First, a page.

Move Your Customers’ Email Address to an Email Marketing Tool
While WordPress is capable of functioning like a mail server and there are plugins that let you send emails directly from your WordPress dashboard, that’s never efficient. If you want to take email marketing seriously, you’ll need an email marketing tool.
Next, you’ll need a way to automatically move your customers’ emails into that email marketing tool. This way you won’t have to manually copy them into your tool every time you sell to a new customer.
If your email marketing tool doesn’t have an out-of-the-box integration with your payment processor (like Stripe or PayPal), use Zapier to create a no-code solution. Zapier is a fantastic tool to integrate pretty much anything.
What to Send to Your Customers
Once you have your customers’ email addresses loaded into your email marketing tool, the next step is start sending emails.
What should you send?
1. Valuable and Educational Content
Show off your knowledge and expertise by giving away free content that helps your customers solve their problems.
You might share…
- Case studies
- How-to guides
- Industry news
- Reviews and comparisons
- Inspirational stories
- Presentations and SlideShares
- Frequently asked questions
- Beginner’s guides
- Notes from a recent conference
- Galleries of images
- Summaries of other people’s work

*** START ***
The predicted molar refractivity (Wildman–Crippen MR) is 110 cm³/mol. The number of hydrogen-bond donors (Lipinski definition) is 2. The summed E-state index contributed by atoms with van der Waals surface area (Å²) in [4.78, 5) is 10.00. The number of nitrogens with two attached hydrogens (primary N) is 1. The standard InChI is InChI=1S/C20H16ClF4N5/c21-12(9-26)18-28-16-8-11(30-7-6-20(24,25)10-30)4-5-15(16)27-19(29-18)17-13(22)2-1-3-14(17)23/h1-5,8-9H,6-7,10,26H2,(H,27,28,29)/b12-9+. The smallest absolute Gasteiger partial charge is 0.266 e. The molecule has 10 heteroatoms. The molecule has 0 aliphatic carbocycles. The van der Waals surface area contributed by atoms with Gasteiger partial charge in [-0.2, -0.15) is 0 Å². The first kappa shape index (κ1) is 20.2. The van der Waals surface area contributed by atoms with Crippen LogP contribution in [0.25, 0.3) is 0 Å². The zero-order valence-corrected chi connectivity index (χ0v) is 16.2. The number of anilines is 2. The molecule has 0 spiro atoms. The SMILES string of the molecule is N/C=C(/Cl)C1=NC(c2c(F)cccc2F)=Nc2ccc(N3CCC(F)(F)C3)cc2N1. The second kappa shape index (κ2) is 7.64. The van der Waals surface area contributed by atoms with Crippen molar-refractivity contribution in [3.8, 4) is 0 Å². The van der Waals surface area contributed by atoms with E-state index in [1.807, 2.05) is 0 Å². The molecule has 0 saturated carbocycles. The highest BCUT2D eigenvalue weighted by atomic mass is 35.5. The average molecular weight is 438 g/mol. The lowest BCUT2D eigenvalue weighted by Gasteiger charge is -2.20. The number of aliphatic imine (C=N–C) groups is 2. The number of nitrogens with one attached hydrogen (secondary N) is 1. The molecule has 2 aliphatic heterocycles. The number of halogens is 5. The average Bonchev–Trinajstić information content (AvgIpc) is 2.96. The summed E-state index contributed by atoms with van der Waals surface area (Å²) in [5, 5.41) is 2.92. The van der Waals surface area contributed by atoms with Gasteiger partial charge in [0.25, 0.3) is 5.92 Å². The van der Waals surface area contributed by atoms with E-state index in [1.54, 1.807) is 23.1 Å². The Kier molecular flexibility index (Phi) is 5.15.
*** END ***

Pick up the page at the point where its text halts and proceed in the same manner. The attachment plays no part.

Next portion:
- Content roundups
How you format your content will depend on the content itself. If you want to share videos, image-heavy articles, interactive elements, or 500+ word posts, you’ll probably want to publish on your blog and use emails to drive traffic. But if your content is easily consumable in an email, package it as-is for your customers.
2. Requests for Feedback
Email is a great way to collect feedback from your customers about your products and services, your website, their payment or donation experience, and your business as a whole.
Capturing this kind of data during the transaction gets in the way of the transaction. Generally speaking, it’s best to reduce the number of steps your customers have to take to complete their purchase. Each step they have to take reduces the number of people who follow through, so fewer steps means more conversions.
You can request feedback via email by…
- Asking them to reply to your messages with your thoughts.
- Asking them to fill out a form regarding their experience.
- Asking them to take a survey (whether a one-button survey in the email or a page you link them to made by a survey tool).
- Asking them to submit a testimonial or review for their purchase.
- Asking them to participate in an interview or case study.
3. Announcements and Updates
Keep your customers informed about changes to your business and products by using your email list as a soapbox to make announcements. This information might make a customer buy from you again, or convince someone who was on the fence to take the plunge.